Bill and I started to spend weekends together.  Most of the weekends we would drive to Coatesville, PA and pick me up and take me back to his apartment in Pennsauken, NJ.  That was about a 100 mile round trip.  This guy liked me.  I liked him....a lot.

Then one day I received a phone call.  It was from my Mother.  She was offering an olive branch.  She invited me to her home for Thanksgiving dinner.  I guess she reconciled herself to the fact that I was gay and wasn't going to change or be cured.  I told her I would come for Thanksgiving dinner but only if I could bring Bill.  There was a pause on the other end of the line then she said "Who is Bill?"  I told her that Bill was my "friend."  Another pause then she said "Okay."

Long story short.  My family met Bill......and they liked him.  In fact Bill my Mother became very good friend.  Perhaps some of that had to do with the fact that Bill was only four years younger than my Mother thus they were of basically the same generation.  But I think a lot of Bill's appeal to my Mother and my family was that Bill was and still is a very nice guy.

 After the that traumatic scene that summer morning at my apartment, I called or wrote to all my friends and told them I was gay.  I wasn't going to live a life of deceit.  Either my friends accepted me for who I was or else we would end out friendships.  What happened after the news of my homosexuality was now out in the open will be the subject of my next blog posting.
Dinner at our home with my brother and his family.  Bill is sitting next to my Mother on the right.



  1. Just to let you know I may not be commenting much these days, but I am still reading

    Kim :)

  2. Kim,
    Thank you for your thoughtfulness. I know that my recent subject matter isn't one of your interest. I plan to get off it it soon anyway because going back and reliving this history is depressing me. One more post on this subject that i'll change the subject to my daily going ons. I felt that I had to exercise this demon though.

  3. I wouldn't say it isn't of interest, Ron. Learning how people have dealt with the challenges in their lives is always interesting.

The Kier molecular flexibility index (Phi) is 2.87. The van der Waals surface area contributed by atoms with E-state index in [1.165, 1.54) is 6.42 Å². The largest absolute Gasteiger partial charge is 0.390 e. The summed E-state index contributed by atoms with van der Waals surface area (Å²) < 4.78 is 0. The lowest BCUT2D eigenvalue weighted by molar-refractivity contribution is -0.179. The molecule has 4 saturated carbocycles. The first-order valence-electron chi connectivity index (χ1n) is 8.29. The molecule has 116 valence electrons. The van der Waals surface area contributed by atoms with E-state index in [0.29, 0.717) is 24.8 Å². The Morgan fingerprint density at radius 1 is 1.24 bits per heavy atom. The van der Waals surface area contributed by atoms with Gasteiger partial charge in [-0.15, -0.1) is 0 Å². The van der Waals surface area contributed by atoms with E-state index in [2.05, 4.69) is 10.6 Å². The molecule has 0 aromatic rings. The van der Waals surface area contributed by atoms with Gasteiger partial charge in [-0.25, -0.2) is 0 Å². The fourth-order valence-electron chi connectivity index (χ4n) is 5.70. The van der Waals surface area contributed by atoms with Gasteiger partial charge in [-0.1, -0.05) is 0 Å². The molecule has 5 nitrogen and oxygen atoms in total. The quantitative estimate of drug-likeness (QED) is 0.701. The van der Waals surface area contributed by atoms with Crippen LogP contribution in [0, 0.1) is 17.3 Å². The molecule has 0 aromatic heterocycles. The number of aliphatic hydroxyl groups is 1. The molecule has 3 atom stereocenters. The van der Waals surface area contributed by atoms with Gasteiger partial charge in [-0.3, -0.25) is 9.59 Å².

I'm afraid it's a combination of low energy and limited time. And when the energy is below a certain level, I can read, but can't actually focus my thoughts enough to compose a thoughtful comment

  4. Kim,

    Thank you for explaining. I understand.

    The reason I mentioned the "low interest" is that usually when my subject posting is about my gay life, there is a great silence. I don't know whether it is because people are uncomfortable, offended or just bored with a subject of which they have no understanding. As you know, keep a blog for me is my therapy. I don't believe in "therapists" (what they call shrinks now days) so my blog postings help me from going crazy with these thoughts in my head. Yes, my blog postings are more for me than they are for the reader.
    I would hope that readers of my blog would understand that when I write about gay subject matter it isn't about gay or not gay, it is about the human condition. I could just as easily write about my life as an amputee or a blind man. I just happened to be gay and that is my life experience. And, as you know, we write from our own experience.
    Someone once said (paraphrasing here) "Most men live lives if quiet desperation." Count me one of those men. Some times I feel as if my head is going to spin off in space. But for now, my head is screwed on tightly.
    I appreciate your friendship Kim. I hope you retrieve your energy back soon. My good wishes to you.